• Melissa Baldrey Brown

Plasma Pen: Is It Worth It?

"I have never seen an expression go from admiration to disbelief then pity so quickly."

By Melissa Baldrey Brown | Contributor


About 12 years ago, I was sitting in my mum’s backyard after a family BBQ, just having a quiet cuppa and watching the fire in the chiminea when suddenly, a spark flew out of the flames. It floated like a miniature firefly into the air and drifted slowly towards me. It was beautiful. I watched, mesmerised, as it landed gently on the back of my hand and felt like a tiny kiss…for about half a second. Then it felt exactly like searing flesh, not to exaggerate but I am sure it was like the lye kiss in Fight Club. The pain to size ratio was ridiculous. It literally throbbed for about five days. I think of it often, but at least I had learned my lesson regarding the importance of keeping my skin unburnt.


Turns out, I had not.

The pain of that injury has now been surpassed 100-fold, this time in the name of vanity: the Plasma Pen. It is advertised by the Australian Laser & Skin Clinics as a ‘Non-invasive beauty treatment that can improve the appearance of a range of skin concerns, including wrinkles and lines, stretch marks.' They also claim that ‘There is minimal downtime, however, there can be small formations of scabs and slight swelling post-treatment.’ Wonderful, pain-free youthfulness awaits!


The clinic I attended reiterated this information: definite youthfulness and only a couple of seconds of slight discomfort, barely negligible if they used the numbing cream.


Wait. ‘If?!’


At over $3000 for an upper eye and neck lift, I was putting quite a few eggs into this basket. Unfortunately, at 45 and after some recent weight loss, my turkey neck was making me uncomfortable and at-risk of being offered a Senior’s discount on my coffee. My hand was forced (by my pride) and I booked on in.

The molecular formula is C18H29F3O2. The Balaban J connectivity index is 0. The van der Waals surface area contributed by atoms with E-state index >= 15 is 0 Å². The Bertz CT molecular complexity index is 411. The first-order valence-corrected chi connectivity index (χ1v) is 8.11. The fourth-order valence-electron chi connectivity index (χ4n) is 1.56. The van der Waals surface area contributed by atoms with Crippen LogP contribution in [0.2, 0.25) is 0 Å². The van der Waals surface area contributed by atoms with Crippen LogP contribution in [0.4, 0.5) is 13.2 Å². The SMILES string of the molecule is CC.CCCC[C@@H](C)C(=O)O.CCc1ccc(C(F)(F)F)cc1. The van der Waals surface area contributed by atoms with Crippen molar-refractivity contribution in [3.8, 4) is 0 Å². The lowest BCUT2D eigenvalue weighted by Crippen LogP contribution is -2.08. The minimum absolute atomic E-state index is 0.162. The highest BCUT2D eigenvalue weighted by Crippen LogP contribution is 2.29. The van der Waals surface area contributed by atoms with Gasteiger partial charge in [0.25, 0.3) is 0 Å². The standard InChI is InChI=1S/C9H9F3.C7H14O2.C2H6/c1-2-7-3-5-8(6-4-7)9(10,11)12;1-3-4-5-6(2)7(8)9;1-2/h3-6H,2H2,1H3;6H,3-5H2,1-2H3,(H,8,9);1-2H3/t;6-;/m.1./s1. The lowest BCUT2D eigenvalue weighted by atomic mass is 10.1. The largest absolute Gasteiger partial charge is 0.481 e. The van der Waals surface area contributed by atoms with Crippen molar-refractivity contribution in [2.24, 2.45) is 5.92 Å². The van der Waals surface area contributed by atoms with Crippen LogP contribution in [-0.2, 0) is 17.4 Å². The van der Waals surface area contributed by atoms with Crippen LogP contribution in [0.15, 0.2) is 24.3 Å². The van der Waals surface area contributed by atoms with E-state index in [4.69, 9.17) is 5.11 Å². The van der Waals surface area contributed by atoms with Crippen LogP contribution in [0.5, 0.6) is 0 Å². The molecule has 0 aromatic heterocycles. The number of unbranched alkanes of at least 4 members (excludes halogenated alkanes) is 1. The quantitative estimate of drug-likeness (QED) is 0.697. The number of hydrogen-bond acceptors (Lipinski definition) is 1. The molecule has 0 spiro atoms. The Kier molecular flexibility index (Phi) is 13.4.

Me, Pre-Plasma Pen. Image: Supplied.


At my consultation, they were extremely enthusiastic about my treatment, even congratulating me on my decision, which I found slightly odd. “Well done, you’re doing the right thing!” Jeepers, I get it, my face needs work, no need for a Mexican wave.


Once I paid my $100 deposit (whilst furiously reading their Zip Money and Afterpay policies), I was sternly advised that my ‘tissue paper skin’ needed to be in the best possible condition and that I needed to use two extremely expensive products for two weeks prior to treatment to get it there. In fact, it was a prerequisite for the treatment and, “Oh look, we sell them here.” How very convenient.


I convinced myself that if I am in for a penny then it is okay to put a pound in the basket (I was so distracted by the combined firmness of the staff’s skin that I was mixing metaphors). The lotions were actually lovely on the skin. One week in, and I started thinking that maybe I didn’t need this Plasma Pen business at all. Then I saw myself in the car rearview mirror in daylight and promptly confirmed my appointment.